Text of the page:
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Condah Land System


Condah Land System Figure 43 (PDF - 253KB)
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In landscapes developed from volcanic rocks in south-western Victoria are drainage lines which have become blocked. The resulting swamps and lakes, if not too deep, support water-loving vegetation, the remains of which cannot be fully decomposed because of water-logging, and the soils which develop are peats. Areas of such peats have been mapped as the Condah Swamp Land-System and it includes about 32,000 acres of land within the survey area, most of which is alienated.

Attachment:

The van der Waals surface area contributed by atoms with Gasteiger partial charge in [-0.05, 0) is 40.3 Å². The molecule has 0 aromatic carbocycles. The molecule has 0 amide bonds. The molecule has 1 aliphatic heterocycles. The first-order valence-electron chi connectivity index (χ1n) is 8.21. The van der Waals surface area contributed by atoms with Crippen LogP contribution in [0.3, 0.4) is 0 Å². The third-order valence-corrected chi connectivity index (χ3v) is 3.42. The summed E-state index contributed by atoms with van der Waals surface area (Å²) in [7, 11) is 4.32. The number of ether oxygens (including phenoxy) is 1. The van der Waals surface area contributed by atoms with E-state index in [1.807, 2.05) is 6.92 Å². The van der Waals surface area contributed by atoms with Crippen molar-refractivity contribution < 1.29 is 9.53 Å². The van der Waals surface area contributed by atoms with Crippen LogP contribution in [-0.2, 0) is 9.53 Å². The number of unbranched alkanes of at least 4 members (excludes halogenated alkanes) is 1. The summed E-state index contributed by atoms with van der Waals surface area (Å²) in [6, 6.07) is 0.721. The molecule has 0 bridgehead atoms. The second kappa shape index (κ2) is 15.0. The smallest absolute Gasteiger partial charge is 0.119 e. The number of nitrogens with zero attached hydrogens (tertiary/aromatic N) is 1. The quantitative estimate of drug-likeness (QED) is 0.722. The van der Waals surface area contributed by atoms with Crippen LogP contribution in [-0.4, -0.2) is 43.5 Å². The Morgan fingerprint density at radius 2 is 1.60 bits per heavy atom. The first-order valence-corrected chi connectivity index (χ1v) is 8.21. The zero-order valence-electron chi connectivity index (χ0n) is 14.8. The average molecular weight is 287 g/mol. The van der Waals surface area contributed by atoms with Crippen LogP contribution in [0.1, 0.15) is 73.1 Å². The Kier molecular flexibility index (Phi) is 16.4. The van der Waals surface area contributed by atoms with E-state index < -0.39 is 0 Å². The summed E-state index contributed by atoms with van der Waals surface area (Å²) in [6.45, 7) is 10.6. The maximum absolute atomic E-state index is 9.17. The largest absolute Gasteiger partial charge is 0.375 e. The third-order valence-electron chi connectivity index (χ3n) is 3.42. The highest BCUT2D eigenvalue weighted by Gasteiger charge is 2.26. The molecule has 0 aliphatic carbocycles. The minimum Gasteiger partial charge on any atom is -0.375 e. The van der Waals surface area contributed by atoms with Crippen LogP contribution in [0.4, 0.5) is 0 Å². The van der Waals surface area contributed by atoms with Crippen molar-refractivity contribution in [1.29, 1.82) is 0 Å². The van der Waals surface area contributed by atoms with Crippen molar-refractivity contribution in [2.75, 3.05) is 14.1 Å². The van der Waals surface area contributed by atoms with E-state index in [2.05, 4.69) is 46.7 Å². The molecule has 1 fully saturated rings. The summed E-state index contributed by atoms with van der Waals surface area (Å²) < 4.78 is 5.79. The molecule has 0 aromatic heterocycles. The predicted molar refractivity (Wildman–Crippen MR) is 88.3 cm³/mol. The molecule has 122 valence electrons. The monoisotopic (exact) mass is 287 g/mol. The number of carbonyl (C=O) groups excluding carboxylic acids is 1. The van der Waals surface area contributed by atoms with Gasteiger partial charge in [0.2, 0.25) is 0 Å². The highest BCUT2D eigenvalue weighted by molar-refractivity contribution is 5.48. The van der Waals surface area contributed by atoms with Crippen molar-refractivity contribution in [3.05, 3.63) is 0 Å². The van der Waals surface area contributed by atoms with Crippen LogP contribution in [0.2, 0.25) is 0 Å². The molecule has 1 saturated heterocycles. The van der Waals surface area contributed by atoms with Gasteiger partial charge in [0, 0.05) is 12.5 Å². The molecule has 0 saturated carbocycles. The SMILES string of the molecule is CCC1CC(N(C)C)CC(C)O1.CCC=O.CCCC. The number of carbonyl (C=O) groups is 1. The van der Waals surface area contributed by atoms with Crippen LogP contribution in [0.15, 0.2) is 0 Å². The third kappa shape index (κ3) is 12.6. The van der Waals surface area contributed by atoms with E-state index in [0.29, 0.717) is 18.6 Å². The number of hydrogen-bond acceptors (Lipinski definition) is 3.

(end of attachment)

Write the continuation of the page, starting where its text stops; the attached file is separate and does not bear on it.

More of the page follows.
There is a number of separate areas of this land-system. The chief is the Condah Swamp, now drained, between Condah and MacArthur. It covers about 9,500 acres and occupies part of a major drainage line, deeply entrenched in the Hamilton basalt and regarded by Boutakoff (1963) as that originally carrying what is now the Wannon River before its capture by the Glenelg River. Stony rises of the Eccles land-unit have blocked the channel just to the south of Lake Condah, which itself is simply the lowest and wettest part of the swamp. Lava flows extend up the valley for some distance and are mostly covered by the swamp deposits. Peats ramify up all the tributary drainage lines north of Wallacedale and merge imperceptibly with the long tongues of peaty prairie soils and chernozems typical of the valleys of the Branxholme and Hamilton land-systems. Elsewhere, however, the system is sharply-demarcated from the surrounding Branxholme land-system, the boundary being very clear on the aerial photographs.